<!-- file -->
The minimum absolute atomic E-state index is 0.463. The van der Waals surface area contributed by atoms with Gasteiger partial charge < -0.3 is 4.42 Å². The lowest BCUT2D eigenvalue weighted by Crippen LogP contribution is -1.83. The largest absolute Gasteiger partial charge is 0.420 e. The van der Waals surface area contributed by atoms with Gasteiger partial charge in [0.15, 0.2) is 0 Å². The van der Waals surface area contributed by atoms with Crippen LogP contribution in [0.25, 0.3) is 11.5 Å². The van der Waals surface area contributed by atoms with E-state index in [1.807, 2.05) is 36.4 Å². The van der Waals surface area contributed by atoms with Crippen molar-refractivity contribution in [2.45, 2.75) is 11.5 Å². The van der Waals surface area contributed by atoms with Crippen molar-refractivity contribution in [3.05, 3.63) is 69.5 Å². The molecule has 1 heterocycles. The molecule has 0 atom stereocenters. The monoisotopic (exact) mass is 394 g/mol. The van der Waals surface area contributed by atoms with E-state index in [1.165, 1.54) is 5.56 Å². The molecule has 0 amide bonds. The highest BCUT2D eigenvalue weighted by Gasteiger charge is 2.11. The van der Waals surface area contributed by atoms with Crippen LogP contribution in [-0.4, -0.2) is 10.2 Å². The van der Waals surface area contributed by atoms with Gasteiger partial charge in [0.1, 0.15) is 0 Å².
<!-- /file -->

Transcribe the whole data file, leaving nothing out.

The minimum absolute atomic E-state index is 0.463. The van der Waals surface area contributed by atoms with Gasteiger partial charge < -0.3 is 4.42 Å². The lowest BCUT2D eigenvalue weighted by Crippen LogP contribution is -1.83. The largest absolute Gasteiger partial charge is 0.420 e. The van der Waals surface area contributed by atoms with Gasteiger partial charge in [0.15, 0.2) is 0 Å². The van der Waals surface area contributed by atoms with Crippen LogP contribution in [0.25, 0.3) is 11.5 Å². The van der Waals surface area contributed by atoms with E-state index in [1.807, 2.05) is 36.4 Å². The van der Waals surface area contributed by atoms with Crippen molar-refractivity contribution in [2.45, 2.75) is 11.5 Å². The van der Waals surface area contributed by atoms with Crippen molar-refractivity contribution in [3.05, 3.63) is 69.5 Å². The molecule has 1 heterocycles. The molecule has 0 atom stereocenters. The monoisotopic (exact) mass is 394 g/mol. The van der Waals surface area contributed by atoms with E-state index in [1.165, 1.54) is 5.56 Å². The molecule has 0 amide bonds. The highest BCUT2D eigenvalue weighted by Gasteiger charge is 2.11. The van der Waals surface area contributed by atoms with Crippen LogP contribution in [-0.4, -0.2) is 10.2 Å². The van der Waals surface area contributed by atoms with Gasteiger partial charge in [0.1, 0.15) is 0 Å².